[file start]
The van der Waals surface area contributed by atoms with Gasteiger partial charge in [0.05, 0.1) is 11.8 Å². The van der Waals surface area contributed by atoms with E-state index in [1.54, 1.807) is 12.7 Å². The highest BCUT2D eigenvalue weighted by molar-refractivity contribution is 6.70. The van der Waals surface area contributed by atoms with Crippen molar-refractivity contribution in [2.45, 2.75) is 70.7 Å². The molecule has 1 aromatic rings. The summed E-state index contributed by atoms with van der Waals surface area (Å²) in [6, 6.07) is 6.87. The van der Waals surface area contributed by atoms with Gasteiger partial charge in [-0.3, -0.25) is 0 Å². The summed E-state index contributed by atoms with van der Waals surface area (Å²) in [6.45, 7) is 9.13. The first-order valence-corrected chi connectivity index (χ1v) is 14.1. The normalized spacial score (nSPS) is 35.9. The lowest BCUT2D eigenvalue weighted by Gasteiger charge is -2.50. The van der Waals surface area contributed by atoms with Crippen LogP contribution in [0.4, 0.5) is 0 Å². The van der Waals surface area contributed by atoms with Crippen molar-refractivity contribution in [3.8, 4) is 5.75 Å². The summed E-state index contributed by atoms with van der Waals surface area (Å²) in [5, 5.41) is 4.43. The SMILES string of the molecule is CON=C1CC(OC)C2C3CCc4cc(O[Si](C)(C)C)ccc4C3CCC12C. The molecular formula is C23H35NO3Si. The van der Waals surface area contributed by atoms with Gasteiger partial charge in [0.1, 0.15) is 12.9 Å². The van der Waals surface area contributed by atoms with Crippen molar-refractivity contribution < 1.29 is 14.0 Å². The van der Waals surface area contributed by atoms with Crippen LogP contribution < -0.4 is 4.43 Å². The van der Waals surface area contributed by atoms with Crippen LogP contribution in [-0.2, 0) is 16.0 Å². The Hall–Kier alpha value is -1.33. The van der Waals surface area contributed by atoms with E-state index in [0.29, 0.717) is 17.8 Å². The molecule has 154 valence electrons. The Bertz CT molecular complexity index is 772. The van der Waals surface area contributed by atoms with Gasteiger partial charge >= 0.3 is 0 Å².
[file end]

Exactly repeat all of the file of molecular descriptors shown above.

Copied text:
The van der Waals surface area contributed by atoms with Gasteiger partial charge in [0.05, 0.1) is 11.8 Å². The van der Waals surface area contributed by atoms with E-state index in [1.54, 1.807) is 12.7 Å². The highest BCUT2D eigenvalue weighted by molar-refractivity contribution is 6.70. The van der Waals surface area contributed by atoms with Crippen molar-refractivity contribution in [2.45, 2.75) is 70.7 Å². The molecule has 1 aromatic rings. The summed E-state index contributed by atoms with van der Waals surface area (Å²) in [6, 6.07) is 6.87. The van der Waals surface area contributed by atoms with Gasteiger partial charge in [-0.3, -0.25) is 0 Å². The summed E-state index contributed by atoms with van der Waals surface area (Å²) in [6.45, 7) is 9.13. The first-order valence-corrected chi connectivity index (χ1v) is 14.1. The normalized spacial score (nSPS) is 35.9. The lowest BCUT2D eigenvalue weighted by Gasteiger charge is -2.50. The van der Waals surface area contributed by atoms with Crippen LogP contribution in [0.4, 0.5) is 0 Å². The van der Waals surface area contributed by atoms with Crippen molar-refractivity contribution in [3.8, 4) is 5.75 Å². The summed E-state index contributed by atoms with van der Waals surface area (Å²) in [5, 5.41) is 4.43. The SMILES string of the molecule is CON=C1CC(OC)C2C3CCc4cc(O[Si](C)(C)C)ccc4C3CCC12C. The molecular formula is C23H35NO3Si. The van der Waals surface area contributed by atoms with Gasteiger partial charge in [0.1, 0.15) is 12.9 Å². The van der Waals surface area contributed by atoms with Crippen molar-refractivity contribution < 1.29 is 14.0 Å². The van der Waals surface area contributed by atoms with Crippen LogP contribution < -0.4 is 4.43 Å². The van der Waals surface area contributed by atoms with Crippen LogP contribution in [-0.2, 0) is 16.0 Å². The Hall–Kier alpha value is -1.33. The van der Waals surface area contributed by atoms with E-state index in [0.29, 0.717) is 17.8 Å². The molecule has 154 valence electrons. The Bertz CT molecular complexity index is 772. The van der Waals surface area contributed by atoms with Gasteiger partial charge >= 0.3 is 0 Å².